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insatiate (comparative more insatiate, superlative most insatiate)

  1. That is not satiated; insatiable
    • 1597, William Shakespeare, Richard II, Act II, Scene 1, [1]
      Light vanity, insatiate cormorant, / Consuming means, soon preys upon itself.
    • 1667, John Milton, “Book II”, in Paradise Lost. A Poem Written in Ten Books, London: Printed [by Samuel Simmons], and are to be sold by Peter Parker [] [a]nd by Robert Boulter [] [a]nd Matthias Walker, [], OCLC 228722708; republished as Paradise Lost in Ten Books: The Text Exactly Reproduced from the First Edition of 1667: [], London: Basil Montagu Pickering [], 1873, OCLC 230729554, lines 5–9:
      Satan exalted sat, by merit raised / To that bad eminence; and from despair thus high uplifted beyond hope, aspires / Beyond thus high, insatiate to pursue / Vain war with heaven, []
    • 1818, Mary Wollstonecraft Shelley, Frankenstein, Chapter XX, [2]
      I shuddered to think who might be the next victim sacrificed to his insatiate revenge.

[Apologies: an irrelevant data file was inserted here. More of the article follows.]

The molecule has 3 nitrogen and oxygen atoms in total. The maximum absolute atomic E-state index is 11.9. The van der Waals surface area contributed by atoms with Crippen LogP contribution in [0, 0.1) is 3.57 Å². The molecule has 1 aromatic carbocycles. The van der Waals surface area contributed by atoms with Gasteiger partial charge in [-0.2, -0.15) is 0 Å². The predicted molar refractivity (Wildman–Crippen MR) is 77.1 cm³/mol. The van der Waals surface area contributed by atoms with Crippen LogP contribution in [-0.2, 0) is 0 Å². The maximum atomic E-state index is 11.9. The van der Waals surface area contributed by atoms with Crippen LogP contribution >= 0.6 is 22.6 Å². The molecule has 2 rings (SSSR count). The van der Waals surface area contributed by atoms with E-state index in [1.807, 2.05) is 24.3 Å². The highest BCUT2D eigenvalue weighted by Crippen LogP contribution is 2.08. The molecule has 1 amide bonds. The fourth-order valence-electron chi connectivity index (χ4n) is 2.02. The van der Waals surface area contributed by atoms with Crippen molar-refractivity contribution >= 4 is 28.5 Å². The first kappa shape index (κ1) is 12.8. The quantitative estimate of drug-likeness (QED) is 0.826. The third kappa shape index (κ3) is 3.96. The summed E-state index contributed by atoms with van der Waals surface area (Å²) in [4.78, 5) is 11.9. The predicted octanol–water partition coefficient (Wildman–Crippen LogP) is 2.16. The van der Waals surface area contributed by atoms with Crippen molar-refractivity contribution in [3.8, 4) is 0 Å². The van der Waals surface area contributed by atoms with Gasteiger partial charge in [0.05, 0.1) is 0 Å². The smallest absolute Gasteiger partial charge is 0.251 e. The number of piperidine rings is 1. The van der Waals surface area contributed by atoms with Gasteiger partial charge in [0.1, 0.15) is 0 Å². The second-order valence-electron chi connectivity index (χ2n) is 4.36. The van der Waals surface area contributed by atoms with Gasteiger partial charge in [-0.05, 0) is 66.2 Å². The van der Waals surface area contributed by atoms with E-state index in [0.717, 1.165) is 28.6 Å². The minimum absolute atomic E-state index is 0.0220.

• 1887, John Addington Symonds, "Le jeune homme caressant sa chimère: For an intaglio" in Many Moods: A Volume of Verse, London: John Murray, p. 36, [3]
      A boy of eighteen years mid myrtle-boughs / Lying love-languid on a morn of May, / Watched half-asleep his goats insatiate browse / Thin shoots of thyme and lentisk,
    • 1924, Herman Melville, Billy Budd, London: Constable & Co., Chapter 5, [4]
      Its abrogation would have crippled the indispensable fleet, [] a fleet the more insatiate in demand for men, because then multiplying its ships of all grades against contingencies present and to come of the convulsed Continent.
    • 1980, Peter De Vries, Consenting Adults, Or, The Duchess Will Be Furious, Penguin, Chapter Five, p. 69,
      Then again the heaving bosom of the Mediterranean, clothes strewn along the shore, running naked into the sea while wind-exported Andalusian odors spice the insatiate night!

Part or all of this entry has been imported from the 1913 edition of Webster’s Dictionary, which is now free of copyright and hence in the public domain. The imported definitions may be significantly out of date, and any more recent senses may be completely missing.
(See the entry for insatiate in
Webster’s Revised Unabridged Dictionary, G. & C. Merriam, 1913.)